Why does no one remember the 5th of November?

Yes, it’s that time of year again. My annual late October post where I write a cynical post about Halloween (though in my defence last year’s post wasn’t that cynical). But this year I thought I wanted to write about the other significant date around this time – Bonfire Night. While I have written about it before, this time I aim to go in depth and talk about why I believe November the 5th should be remembered this time of year instead of Halloween. Before that, let’s look at things more important than Halloween today.

So with that out of the way, let’s talk about Bonfire Night. Everyone knows the story of Guy Fawkes and the plot to bomb Parliament so I won’t discuss the events in detail. Nowadays the day is celebrated with fireworks and burning guys on a fire. But I don’t think that enough is being done to celebrate the event. Far more is done commercially in Halloween, a “holiday” which has no relevance to British history or culture.

Bonfire Night, on the other hand, is a date which is vitally important to Britain, as it is the date which could have completely changed the history of the country. If Guy Fawkes had been successful in blowing up Parliament, history would have been re-written. It’s like Independence Day for the US or ANZAC Day for Australia and New Zealand, a day which is very relevant to a certain country. Yet while those days are national holidays, here Bonfire Night has very little fanfare except for fireworks, partly because the half term is structured around Halloween (though I don’t think it was planned) and not Bonfire Night.

I compare Bonfire Night to other public holidays around the world because Britain doesn’t really have a “Britain Day”. Most countries have independence days from us or some other European countries, and so they celebrate their independence days. Since we’ve never had to declare independence, we don’t need to celebrate. Therefore, if we are going to have a half term which ends in a celebration, it should be Bonfire Night.

So if we should have a Britain Day, I’d argue that the 5th of November would be a strong contender, and that the first week of November should be the half term and not this October half term. Bonfire Night is part of British history and a day which is significant to Britain. It should not be overshadowed by an American excuse to take sweets from strangers. If children want to eat sweets, they just need to buy a big bunch of Jelly Babies and eat them while watching Doctor Who. I know I will.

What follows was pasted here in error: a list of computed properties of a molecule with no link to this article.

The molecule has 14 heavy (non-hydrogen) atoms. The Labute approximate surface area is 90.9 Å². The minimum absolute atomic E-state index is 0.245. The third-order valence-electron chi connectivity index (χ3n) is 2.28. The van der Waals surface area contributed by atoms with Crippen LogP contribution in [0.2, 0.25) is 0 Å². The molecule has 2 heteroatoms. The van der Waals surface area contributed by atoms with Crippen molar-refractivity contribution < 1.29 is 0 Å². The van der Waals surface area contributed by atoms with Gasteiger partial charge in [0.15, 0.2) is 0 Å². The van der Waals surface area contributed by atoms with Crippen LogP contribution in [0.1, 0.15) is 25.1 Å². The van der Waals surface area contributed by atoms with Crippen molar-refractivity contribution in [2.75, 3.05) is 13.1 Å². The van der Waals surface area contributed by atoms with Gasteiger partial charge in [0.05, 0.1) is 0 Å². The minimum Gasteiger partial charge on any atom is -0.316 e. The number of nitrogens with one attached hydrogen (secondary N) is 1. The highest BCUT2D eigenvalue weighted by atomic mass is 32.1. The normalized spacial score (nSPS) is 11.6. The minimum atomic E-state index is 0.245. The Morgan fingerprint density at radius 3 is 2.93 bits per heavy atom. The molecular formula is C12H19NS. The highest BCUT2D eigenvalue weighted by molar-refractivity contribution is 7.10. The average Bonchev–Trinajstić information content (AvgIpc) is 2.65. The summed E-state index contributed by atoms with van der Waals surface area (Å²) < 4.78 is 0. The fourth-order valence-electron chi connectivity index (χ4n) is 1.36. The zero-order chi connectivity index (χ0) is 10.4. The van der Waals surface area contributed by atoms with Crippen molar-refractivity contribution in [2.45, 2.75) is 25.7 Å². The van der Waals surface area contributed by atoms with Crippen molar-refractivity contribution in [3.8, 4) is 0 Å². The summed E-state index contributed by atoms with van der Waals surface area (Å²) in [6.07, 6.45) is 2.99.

Now I’m not here to argue that Bonfire Night is the most important date in British history. People will have different views on the most significant British historical day, but normally it is either 14th October (Battle of Hastings) or 15th June (signing of the Magna Carta), and both of those are strong Britain Day contenders. I’m just saying that I think Bonfire Night is a night which should be remembered in British history and should be relevant both from a commercial point of view and a cultural point of view.

It certainly shouldn’t be thought of as an excuse to just have firework parties and burn a man stuffed with straw.

So overall, in my eyes, today should be a perfectly normal day for us Brits and other places like us, so we can have a big celebration on the 5th of November. Halloween meanwhile can remain American and stay away from our autumn.

Though let’s be honest, Jack Skellington is far cooler than Father Christmas or the Easter Bunny.

i'm a master of fright and a demon of light


2 thoughts on “Why does no one remember the 5th of November?

  1. Good points, Ben. Colleagues and I have been bemoaning how Halloween and Guy Fawkes have somehow become intertwined, and wondering whether Guy Fawkes will be forgotten in a few years. When I was a child, there was very little dressing up for Halloween, and no trick or treat – I hadn’t even heard of it. We did have Halloween parties, where games included apple bobbing an eating buns dangled from string. But these were definitely separate from Guy Fawkes and there were no ghosts or witches.

  2. I loved this post – beautifully written and both funny and thoughtful.

    When I was your age (many, many years ago), Bonfire Night was a big thing, second only to Christmas. My friends and I would save our pocket money for months to go and buy fireworks and there would be loads of bonfires built on public land which would be lit around 19:00 and would still be going 3 days later (yes, they really were that big). Also, the event was celebrated only on November 5th, even if it fell in the middle of the week.

    I think the things that contributed to the downgrading of November 5th were:
    1) Health and Safety and the rise of the compensation culture. Yes, people got hurt and we all did some pretty stupid things, but if you did get injured you did not automatically think of suing everybody in sight.

    2) Cost. The cost of decent fireworks these days is huge and was beyond the reach of average pocket money.

    3) Familiarity. Nowadays, fireworks are let off on every conceivable occasion – birthdays, New Year, civic anniversaries. Seeing firework displays is no longer special.

    Don’t get me started on Halloween! Although the number of pointless visits has declined since I put up the barbed wire and planted the landmines.

    I think British Day is a good idea. What about the restoration of The Monarchy when Charles II was crowned?

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